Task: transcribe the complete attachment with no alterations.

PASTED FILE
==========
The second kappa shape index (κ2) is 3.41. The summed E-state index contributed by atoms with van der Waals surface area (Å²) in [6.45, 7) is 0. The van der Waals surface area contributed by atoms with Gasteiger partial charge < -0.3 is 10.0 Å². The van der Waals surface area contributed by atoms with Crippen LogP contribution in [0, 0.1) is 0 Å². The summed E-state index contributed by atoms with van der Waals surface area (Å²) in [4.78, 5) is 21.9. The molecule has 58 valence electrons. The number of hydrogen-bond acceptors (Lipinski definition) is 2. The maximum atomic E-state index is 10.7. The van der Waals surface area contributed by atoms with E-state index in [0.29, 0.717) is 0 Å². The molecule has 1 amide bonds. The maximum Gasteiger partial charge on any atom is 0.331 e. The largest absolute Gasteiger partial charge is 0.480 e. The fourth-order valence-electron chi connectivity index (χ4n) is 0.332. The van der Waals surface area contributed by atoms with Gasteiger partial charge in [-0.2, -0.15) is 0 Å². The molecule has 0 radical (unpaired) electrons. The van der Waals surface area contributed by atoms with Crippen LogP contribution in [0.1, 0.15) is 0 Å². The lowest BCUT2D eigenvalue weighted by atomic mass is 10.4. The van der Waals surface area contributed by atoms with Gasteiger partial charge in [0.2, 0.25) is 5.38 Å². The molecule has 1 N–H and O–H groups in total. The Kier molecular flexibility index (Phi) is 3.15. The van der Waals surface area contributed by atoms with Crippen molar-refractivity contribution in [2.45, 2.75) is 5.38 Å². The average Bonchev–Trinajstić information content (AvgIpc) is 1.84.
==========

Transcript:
The second kappa shape index (κ2) is 3.41. The summed E-state index contributed by atoms with van der Waals surface area (Å²) in [6.45, 7) is 0. The van der Waals surface area contributed by atoms with Gasteiger partial charge < -0.3 is 10.0 Å². The van der Waals surface area contributed by atoms with Crippen LogP contribution in [0, 0.1) is 0 Å². The summed E-state index contributed by atoms with van der Waals surface area (Å²) in [4.78, 5) is 21.9. The molecule has 58 valence electrons. The number of hydrogen-bond acceptors (Lipinski definition) is 2. The maximum atomic E-state index is 10.7. The van der Waals surface area contributed by atoms with E-state index in [0.29, 0.717) is 0 Å². The molecule has 1 amide bonds. The maximum Gasteiger partial charge on any atom is 0.331 e. The largest absolute Gasteiger partial charge is 0.480 e. The fourth-order valence-electron chi connectivity index (χ4n) is 0.332. The van der Waals surface area contributed by atoms with Gasteiger partial charge in [-0.2, -0.15) is 0 Å². The molecule has 0 radical (unpaired) electrons. The van der Waals surface area contributed by atoms with Crippen LogP contribution in [0.1, 0.15) is 0 Å². The lowest BCUT2D eigenvalue weighted by atomic mass is 10.4. The van der Waals surface area contributed by atoms with Gasteiger partial charge in [0.2, 0.25) is 5.38 Å². The molecule has 1 N–H and O–H groups in total. The Kier molecular flexibility index (Phi) is 3.15. The van der Waals surface area contributed by atoms with Crippen molar-refractivity contribution in [2.45, 2.75) is 5.38 Å². The average Bonchev–Trinajstić information content (AvgIpc) is 1.84.